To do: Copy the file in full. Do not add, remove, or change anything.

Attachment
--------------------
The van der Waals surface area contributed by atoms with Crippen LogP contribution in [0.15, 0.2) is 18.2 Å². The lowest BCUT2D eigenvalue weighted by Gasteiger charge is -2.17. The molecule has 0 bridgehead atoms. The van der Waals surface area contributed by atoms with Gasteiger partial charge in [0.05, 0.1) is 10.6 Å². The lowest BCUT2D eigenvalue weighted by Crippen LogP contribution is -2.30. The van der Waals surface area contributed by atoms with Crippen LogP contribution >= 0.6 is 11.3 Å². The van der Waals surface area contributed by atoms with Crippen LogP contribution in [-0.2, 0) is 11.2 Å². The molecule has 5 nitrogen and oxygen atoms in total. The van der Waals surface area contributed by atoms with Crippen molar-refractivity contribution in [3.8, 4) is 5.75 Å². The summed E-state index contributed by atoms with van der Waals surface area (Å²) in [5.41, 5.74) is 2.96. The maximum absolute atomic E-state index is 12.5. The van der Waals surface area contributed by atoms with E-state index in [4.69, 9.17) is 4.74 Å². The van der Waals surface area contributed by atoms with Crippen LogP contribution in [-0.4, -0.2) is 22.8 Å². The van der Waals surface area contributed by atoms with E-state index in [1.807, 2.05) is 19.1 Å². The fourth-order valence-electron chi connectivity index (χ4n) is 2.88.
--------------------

The van der Waals surface area contributed by atoms with Crippen LogP contribution in [0.15, 0.2) is 18.2 Å². The lowest BCUT2D eigenvalue weighted by Gasteiger charge is -2.17. The molecule has 0 bridgehead atoms. The van der Waals surface area contributed by atoms with Gasteiger partial charge in [0.05, 0.1) is 10.6 Å². The lowest BCUT2D eigenvalue weighted by Crippen LogP contribution is -2.30. The van der Waals surface area contributed by atoms with Crippen LogP contribution >= 0.6 is 11.3 Å². The van der Waals surface area contributed by atoms with Crippen LogP contribution in [-0.2, 0) is 11.2 Å². The molecule has 5 nitrogen and oxygen atoms in total. The van der Waals surface area contributed by atoms with Crippen molar-refractivity contribution in [3.8, 4) is 5.75 Å². The summed E-state index contributed by atoms with van der Waals surface area (Å²) in [5.41, 5.74) is 2.96. The maximum absolute atomic E-state index is 12.5. The van der Waals surface area contributed by atoms with E-state index in [4.69, 9.17) is 4.74 Å². The van der Waals surface area contributed by atoms with Crippen LogP contribution in [-0.4, -0.2) is 22.8 Å². The van der Waals surface area contributed by atoms with E-state index in [1.807, 2.05) is 19.1 Å². The fourth-order valence-electron chi connectivity index (χ4n) is 2.88.